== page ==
You know that textbook picture of gears — wheels, spokes and plates that seem to be arranged in a perfect design that allows the wheels and spokes to turn? Some parts move, while others stay firmly in place, refusing to budge, even as the moving bits pull and push past them. It struck me that life’s a bit like that — it has things that remain constant and others that shift and change, elements that one simply has to accept, and others that can be altered.

Some months ago, I had written about how it is important to understand the difference between a situation and a problem. A situation is something like those immovable, fixed parts of a machine, while a problem has both fixed and moveable parts, and the search for a solution is largely about identifying the latter and getting them to align with each other. Maybe not the best analogy,but it struck me that it could give us a way of getting through rough patches…or even just working our way through an everyday problem.

Break down components

It is useful to look at our lives at any given moment, in terms of these fixed and flexible components. There are some things that do not change, some that change with time (continuous but evolving factors), and some that can be controlled by us. If we are happy with the way things are and feel no anxiety, then, we may not need to fiddle with anything; changes will continue to balance with the needs naturally, as we go along. But if we are caught in a difficult situation, it helps to take it apart and see what these elements are, and which ones we can actually work on, rather than trying to push against the immovable ones which will refuse to budge and sap our energy, in the process.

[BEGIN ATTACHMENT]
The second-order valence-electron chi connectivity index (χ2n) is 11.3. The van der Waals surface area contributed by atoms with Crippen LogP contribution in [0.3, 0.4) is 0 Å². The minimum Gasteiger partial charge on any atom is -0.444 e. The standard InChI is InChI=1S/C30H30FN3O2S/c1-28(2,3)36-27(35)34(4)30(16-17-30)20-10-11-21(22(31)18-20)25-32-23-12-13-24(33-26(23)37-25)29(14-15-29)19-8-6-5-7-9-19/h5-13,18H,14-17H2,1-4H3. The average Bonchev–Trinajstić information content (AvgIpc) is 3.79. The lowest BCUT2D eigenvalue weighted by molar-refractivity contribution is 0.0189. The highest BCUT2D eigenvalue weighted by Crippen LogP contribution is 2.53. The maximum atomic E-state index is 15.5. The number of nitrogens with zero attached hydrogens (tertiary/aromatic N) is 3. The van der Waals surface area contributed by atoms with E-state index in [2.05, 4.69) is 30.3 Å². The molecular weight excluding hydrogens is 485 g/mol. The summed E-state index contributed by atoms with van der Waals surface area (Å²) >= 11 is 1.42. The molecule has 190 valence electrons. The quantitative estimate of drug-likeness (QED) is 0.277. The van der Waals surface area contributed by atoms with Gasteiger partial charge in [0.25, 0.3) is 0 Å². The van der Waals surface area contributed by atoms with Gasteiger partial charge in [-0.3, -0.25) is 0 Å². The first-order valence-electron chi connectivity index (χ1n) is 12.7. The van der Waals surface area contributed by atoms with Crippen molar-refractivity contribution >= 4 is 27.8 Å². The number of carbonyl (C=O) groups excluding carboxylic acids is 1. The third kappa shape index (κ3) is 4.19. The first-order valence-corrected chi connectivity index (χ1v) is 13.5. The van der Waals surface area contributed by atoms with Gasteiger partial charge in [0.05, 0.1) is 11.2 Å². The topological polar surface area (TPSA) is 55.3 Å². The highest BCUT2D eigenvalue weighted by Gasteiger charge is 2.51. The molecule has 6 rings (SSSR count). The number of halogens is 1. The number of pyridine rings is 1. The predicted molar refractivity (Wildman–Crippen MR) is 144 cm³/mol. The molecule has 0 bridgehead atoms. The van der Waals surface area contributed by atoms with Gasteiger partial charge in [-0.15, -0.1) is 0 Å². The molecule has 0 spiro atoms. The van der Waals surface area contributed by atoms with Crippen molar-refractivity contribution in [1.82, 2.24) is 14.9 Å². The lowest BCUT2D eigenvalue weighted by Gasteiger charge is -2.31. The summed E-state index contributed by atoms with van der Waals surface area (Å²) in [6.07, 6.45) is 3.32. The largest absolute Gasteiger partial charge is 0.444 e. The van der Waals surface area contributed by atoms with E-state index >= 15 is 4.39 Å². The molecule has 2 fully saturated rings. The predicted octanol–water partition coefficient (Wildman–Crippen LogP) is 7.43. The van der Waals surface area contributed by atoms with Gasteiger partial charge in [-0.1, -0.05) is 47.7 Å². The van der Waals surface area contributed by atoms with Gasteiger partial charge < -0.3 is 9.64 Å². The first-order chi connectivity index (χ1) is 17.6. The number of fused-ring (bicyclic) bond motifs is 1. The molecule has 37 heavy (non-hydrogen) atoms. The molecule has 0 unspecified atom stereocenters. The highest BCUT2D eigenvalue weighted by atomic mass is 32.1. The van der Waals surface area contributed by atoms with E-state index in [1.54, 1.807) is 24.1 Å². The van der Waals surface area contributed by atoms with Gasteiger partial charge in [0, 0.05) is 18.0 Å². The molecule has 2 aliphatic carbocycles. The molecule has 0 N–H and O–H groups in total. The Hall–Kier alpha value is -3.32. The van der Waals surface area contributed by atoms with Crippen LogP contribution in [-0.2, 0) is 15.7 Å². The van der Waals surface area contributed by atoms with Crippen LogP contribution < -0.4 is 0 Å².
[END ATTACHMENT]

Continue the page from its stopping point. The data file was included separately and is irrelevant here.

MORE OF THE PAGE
Let’s take one kind of problem: a difficult college course that we seem to be stuck with. A refrain that we might often encounter is, “too bad, you are stuck with it, now deal with it”. But what exactly are you stuck with? How do you deal with it? You can pick apart the situation at various levels of detail. Let us assume, for now, that you do not want to walk away from the course, as it might involve giving up on the programme entirely, and an accompanying financial loss (apart from the disapproval of parents or others). So, the “immovable” factors might be —the course syllabus, instructor, schedule and location, and your presence and other academic requirements

There is no point wasting time complaining about these. The factors that are within your control include the effort you put in (inside and outside class), the help you seek, the resources (time, materials) you draw upon. These are the gears you need to move to make the output — satisfactory performance — happen.

In other situations, too, you can try to analyse the three kinds of elements so that you see where you can actually focus your energies, rather than worrying about those that you cannot change, or that arise from the larger circumstances. It is something like the serenity prayer, asking for wisdom to see the difference between the things you can change and those you cannot.

The author teaches at the University of Hyderabad and edits Teacher Plus. [email protected]

In other situations, too, you can try to analyse the three kinds of elements so that you see where you can actually focus your energies, rather than worrying about those that you cannot change

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